By Graeme MacKay, The Hamilton Spectator – Monday, April 21, 2014
City wants transportation minister to clarify LRT remarks
City officials are denying the contention of Transportation Minister Glen Murray that they aren’t acting on his invitations to negotiate a deal to fund light rail transit.
Both the city manager and the mayor say they have not heard from the minister, though Murray expressed impatience with the pace of movement on LRT during an interview on CHML’s Bill Kelly show this week.
Murray says it’s up to the city to “lock in a funding partnership” or “we aren’t going to get this done. Other municipalities have not only signed deals with us, but (their) LRT is under construction.”
Murray said the province needs “something a little more clear from Hamilton city council than pay for it all,” referring to council’s stance supporting LRT only if it doesn’t require digging into local tax revenue.
His role as minister is to “provoke other people to do things you hope will happen,” he said, during the 19-minute segment.
“But as a mayor (he was once mayor of Winnipeg),” you “lead parades and you have to go sometimes with a battering ram down to the provincial government to try to get the attention of ministers so you can get the partnerships.”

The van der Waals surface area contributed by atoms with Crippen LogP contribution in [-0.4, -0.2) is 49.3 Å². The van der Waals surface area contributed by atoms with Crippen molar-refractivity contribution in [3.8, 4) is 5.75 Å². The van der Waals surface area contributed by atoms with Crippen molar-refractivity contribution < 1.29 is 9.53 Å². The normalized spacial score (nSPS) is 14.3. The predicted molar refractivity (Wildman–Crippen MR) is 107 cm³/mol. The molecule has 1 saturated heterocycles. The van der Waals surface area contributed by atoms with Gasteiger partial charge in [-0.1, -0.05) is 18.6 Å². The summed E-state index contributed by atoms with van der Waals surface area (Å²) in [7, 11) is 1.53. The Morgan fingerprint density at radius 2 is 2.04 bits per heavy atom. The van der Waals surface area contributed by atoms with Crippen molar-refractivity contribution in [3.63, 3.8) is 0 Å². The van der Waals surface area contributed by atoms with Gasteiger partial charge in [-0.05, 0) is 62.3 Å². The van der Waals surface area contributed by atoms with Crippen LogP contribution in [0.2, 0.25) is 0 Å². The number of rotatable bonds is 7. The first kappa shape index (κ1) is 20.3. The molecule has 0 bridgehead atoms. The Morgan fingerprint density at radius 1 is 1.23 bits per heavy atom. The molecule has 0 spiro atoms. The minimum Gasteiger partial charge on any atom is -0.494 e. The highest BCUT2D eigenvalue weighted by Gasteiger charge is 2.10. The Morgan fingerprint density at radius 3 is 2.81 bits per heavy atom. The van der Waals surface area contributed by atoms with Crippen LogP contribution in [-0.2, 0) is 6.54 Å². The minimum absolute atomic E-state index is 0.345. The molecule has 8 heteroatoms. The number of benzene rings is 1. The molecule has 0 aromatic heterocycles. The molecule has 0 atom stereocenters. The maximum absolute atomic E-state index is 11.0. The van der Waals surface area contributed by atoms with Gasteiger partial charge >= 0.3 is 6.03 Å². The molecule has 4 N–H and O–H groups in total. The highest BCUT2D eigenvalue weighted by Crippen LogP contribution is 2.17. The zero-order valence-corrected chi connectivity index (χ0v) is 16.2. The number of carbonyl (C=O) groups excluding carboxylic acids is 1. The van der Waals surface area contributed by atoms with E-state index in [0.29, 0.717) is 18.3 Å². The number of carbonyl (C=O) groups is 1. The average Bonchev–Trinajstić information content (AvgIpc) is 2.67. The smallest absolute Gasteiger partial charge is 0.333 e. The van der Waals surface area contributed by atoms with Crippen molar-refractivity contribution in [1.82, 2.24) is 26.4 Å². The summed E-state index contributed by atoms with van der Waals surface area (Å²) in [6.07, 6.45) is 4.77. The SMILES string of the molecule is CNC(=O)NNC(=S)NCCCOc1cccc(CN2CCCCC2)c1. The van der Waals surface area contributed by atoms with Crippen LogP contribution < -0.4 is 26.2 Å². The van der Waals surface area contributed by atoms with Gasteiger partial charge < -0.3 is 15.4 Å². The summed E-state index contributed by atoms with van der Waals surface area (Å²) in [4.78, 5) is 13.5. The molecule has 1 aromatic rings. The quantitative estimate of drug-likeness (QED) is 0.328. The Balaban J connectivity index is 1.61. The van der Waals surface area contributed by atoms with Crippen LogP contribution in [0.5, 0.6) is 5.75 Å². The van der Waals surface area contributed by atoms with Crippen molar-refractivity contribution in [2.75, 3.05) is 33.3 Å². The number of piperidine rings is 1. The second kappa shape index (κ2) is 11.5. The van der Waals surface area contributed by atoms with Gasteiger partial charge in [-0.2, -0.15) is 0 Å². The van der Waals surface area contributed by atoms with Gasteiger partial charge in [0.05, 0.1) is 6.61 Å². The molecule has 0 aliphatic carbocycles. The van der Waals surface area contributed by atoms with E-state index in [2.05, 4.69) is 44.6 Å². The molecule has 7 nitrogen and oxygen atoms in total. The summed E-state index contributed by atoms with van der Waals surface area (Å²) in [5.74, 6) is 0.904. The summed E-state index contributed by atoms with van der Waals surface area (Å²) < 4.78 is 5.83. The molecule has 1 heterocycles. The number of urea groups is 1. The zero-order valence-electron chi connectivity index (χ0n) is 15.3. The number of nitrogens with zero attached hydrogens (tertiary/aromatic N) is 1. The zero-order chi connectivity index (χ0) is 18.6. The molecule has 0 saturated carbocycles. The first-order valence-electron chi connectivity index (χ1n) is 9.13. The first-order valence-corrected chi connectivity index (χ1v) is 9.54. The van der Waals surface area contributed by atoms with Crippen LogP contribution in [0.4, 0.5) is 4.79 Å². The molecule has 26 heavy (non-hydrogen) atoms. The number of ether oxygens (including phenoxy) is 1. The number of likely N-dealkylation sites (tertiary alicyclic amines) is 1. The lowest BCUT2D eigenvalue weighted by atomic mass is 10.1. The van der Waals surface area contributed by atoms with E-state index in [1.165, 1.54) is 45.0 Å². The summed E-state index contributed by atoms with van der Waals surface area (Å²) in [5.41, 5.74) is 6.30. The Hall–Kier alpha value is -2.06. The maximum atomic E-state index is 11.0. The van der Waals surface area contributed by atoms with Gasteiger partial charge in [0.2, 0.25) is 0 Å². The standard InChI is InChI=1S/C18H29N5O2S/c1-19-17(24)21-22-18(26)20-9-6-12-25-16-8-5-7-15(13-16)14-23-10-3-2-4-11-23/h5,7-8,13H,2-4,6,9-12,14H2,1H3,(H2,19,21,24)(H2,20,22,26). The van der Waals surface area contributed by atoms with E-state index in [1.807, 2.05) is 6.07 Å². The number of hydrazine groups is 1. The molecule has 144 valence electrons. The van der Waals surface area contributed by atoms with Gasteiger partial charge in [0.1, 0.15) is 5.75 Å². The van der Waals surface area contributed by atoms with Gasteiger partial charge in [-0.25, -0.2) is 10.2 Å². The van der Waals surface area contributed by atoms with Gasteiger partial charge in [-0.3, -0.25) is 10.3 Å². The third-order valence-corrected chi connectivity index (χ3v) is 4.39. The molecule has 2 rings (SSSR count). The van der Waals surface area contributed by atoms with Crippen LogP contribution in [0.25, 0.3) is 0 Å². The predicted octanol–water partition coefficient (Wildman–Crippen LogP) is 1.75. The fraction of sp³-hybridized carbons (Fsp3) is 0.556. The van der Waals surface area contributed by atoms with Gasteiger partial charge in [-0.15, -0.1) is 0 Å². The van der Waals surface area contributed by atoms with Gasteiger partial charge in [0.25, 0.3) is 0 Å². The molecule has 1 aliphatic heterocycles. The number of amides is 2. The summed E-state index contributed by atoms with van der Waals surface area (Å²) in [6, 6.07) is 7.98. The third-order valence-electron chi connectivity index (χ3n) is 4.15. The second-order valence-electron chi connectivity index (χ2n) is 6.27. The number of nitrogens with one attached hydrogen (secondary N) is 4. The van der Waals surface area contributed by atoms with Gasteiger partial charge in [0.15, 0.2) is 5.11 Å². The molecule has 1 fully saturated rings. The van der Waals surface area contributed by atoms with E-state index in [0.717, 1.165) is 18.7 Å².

Both city manager Chris Murray and Mayor Bob Bratina said Wednesday they have not been invited to any meetings by the ministry.
“Council has done everything the province has asked us to do regarding transit,” said Bratina.
“We have submitted our plan, Rapid Ready, which we invested a lot of time and resources in. As well, we responded with a motion regarding funding. The province has not yet asked us for anything else.”
The minister’s words fired up some councillors, who voted Wednesday to invite him to an upcoming meeting.
Murray “stated very clearly that the reason LRT has not moved forward is that Hamilton doesn’t have its act together and put the blame on us,” said Councillor Brad Clark.
“I can’t explain his comments.”
Though he admitted he hadn’t heard the interview, Councillor Sam Merulla called Murray’s comments a “fabrication” and “irresponsible.”
But Councillor Bob Morrow urged his colleagues to be “positive” and “welcome the minister’s invitation.”
The minister said there are tools beyond raising property taxes that could fund a local contribution to LRT.
“I don’t think this is going to be a hugely costly thing for the city of Hamilton,” he said, likening it to a needle that doesn’t hurt as much as expected.
He added that Hamilton’s ability to pay will be taken into consideration by the province.
The minister wasn’t available for an interview Wednesday but said by email: “I always welcome any invitation to return to Hamilton and look forward to discussing with the city’s leadership the future of one of Canada’s most vibrant communities.” (Source: Hamilton Spectator)